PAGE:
Iran: Japanese FM discusses nuclear deal, Afghanistan turmoil

Iran’s frozen money was another issue addressed in meeting between Japan’s Foreign Minister Toshimitsu Motegi and Iranian officials.

Foreign Minister Mohammad Javad Zarif and Japanese Foreign Minister Toshimitsu Motegi ​bump elbows during a meeting in Tehran [Majid Asgaripour/WANA via Reuters]

Tehran, Iran – Japanese Foreign Minister Toshimitsu Motegi is in Tehran for a string of top-level meetings on a range of issues including Iran’s 2015 nuclear deal with world powers and the developing situation in Afghanistan.

Motegi, who touched down in the Iranian capital late on Saturday as part of his tour of the Middle East, met with President Ebrahim Raisi, Foreign Minister Mohammad Javad Zarif, security chief Ali Shamkhani, and parliamentary speaker Mohammad Bagher Ghalibaf on Sunday.

The newly elected president told him Iran remained committed to the Joint Comprehensive Plan of Action (JCPOA), as the nuclear deal is known, which the United States unilaterally abandoned in 2018, imposing sanctions.

“The Americans must answer to the world’s public opinion why they did not implement their commitments under the JCPOA and exited this international accord,” Raisi said, while also stressing Iran is not against negotiations.

According to the president’s website, Motegi reiterated Tokyo’s support for the multilateral accord, saying “we believe restoring the JCPOA is beneficial to all and can help resolve issues through dialogue”.

Representatives from Iran, China, Russia, France, Germany, United Kingdom, the European Union, and the US are soon expected to return to Vienna to continue talks on restoring the deal that were paused after six rounds in July to allow for the new administration in Tehran to take form.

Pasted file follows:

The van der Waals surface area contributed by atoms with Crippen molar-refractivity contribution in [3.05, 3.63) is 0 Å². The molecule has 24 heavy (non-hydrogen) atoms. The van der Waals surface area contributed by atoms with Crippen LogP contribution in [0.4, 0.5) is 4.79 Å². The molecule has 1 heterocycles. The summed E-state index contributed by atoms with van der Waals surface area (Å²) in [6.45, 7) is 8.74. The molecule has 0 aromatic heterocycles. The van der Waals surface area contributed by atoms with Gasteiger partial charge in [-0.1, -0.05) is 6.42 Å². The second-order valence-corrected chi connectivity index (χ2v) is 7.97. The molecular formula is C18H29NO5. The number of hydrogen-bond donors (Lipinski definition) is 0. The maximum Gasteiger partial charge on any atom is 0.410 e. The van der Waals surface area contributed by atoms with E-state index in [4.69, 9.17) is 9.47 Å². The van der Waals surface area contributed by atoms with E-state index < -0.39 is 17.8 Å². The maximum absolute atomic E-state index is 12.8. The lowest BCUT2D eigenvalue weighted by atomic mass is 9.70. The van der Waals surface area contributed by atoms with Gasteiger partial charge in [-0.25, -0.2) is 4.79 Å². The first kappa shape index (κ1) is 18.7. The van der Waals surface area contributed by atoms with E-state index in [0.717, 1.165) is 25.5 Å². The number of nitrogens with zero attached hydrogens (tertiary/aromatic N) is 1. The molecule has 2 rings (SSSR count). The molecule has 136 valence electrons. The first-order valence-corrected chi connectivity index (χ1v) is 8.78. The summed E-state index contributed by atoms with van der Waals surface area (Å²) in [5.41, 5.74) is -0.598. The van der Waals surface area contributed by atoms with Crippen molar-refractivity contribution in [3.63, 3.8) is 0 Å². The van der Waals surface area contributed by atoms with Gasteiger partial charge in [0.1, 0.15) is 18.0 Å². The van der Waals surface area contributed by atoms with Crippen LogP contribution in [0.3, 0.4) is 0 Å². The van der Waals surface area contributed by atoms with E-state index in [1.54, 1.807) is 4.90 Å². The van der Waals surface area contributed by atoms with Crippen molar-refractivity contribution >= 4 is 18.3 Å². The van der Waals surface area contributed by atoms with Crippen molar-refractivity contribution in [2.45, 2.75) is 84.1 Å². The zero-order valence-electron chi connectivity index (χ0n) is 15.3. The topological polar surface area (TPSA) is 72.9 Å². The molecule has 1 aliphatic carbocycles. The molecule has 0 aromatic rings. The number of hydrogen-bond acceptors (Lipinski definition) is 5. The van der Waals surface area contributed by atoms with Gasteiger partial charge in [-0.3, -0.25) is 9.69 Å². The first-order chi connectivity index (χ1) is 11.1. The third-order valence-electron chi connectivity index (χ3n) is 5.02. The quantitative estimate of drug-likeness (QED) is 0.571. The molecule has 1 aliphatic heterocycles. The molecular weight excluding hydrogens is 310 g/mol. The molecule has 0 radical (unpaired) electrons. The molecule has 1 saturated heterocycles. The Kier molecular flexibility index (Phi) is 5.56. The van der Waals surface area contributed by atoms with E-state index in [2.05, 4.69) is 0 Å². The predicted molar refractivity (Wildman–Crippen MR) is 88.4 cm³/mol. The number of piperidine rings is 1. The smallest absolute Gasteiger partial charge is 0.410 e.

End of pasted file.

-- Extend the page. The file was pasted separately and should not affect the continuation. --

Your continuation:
But key disagreements – among other things – over how and which US sanctions need to be lifted and how Iran can again scale back its nuclear programme have cast doubt over whether the deal can be restored.

US ‘bullying’

On Sunday, the Iranian president also told Motegi he welcomes efforts by Japan and neighbouring countries to help Afghanistan, which was recently seized by the Taliban in a matter of days after a withdrawal of US troops.

Raisi reiterated his stance that Afghans must decide the direction for their own country, and said Americans have admitted by pulling out after 20 years in Afghanistan that their presence was a mistake.

“Without a doubt we will also witness such confessions by other countries in the region and in the Persian Gulf area in the foreseeable future,” he said, denouncing US “bullying” in the region.

Motegi expressed concern over recent developments in Afghanistan, emphasising the necessity to stop violence and safeguard the people.

“Tokyo supports diplomatic efforts by the region’s countries to achieve peace and stability in the region, and it is our fundamental stance that issues need to be resolved through dialogue,” he was quoted as saying.

The issue of a significant volume of Iranian assets that continue to be frozen in Japan because of US sanctions, thought to total more than $1.5bn, also came up during the meeting.

“Delays in releasing Iranian assets in Japanese banks is not justifiable,” the president said.

The delegation led by Motegi earlier on Sunday met with outgoing foreign minister Zarif at the Iranian foreign ministry.

Zarif said in a tweet the sides “discussed strengthening bilateral relations, how to resuscitate the JCPOA, and the catastrophic US-engineered situation in Afghanistan”.

The Twitter account of the Japanese embassy in Tehran also announced the two countries signed a customs agreement.

“The goal of this agreement is to provide administrative support and joint cooperation in customs affairs,” it said.

Source: Al Jazeera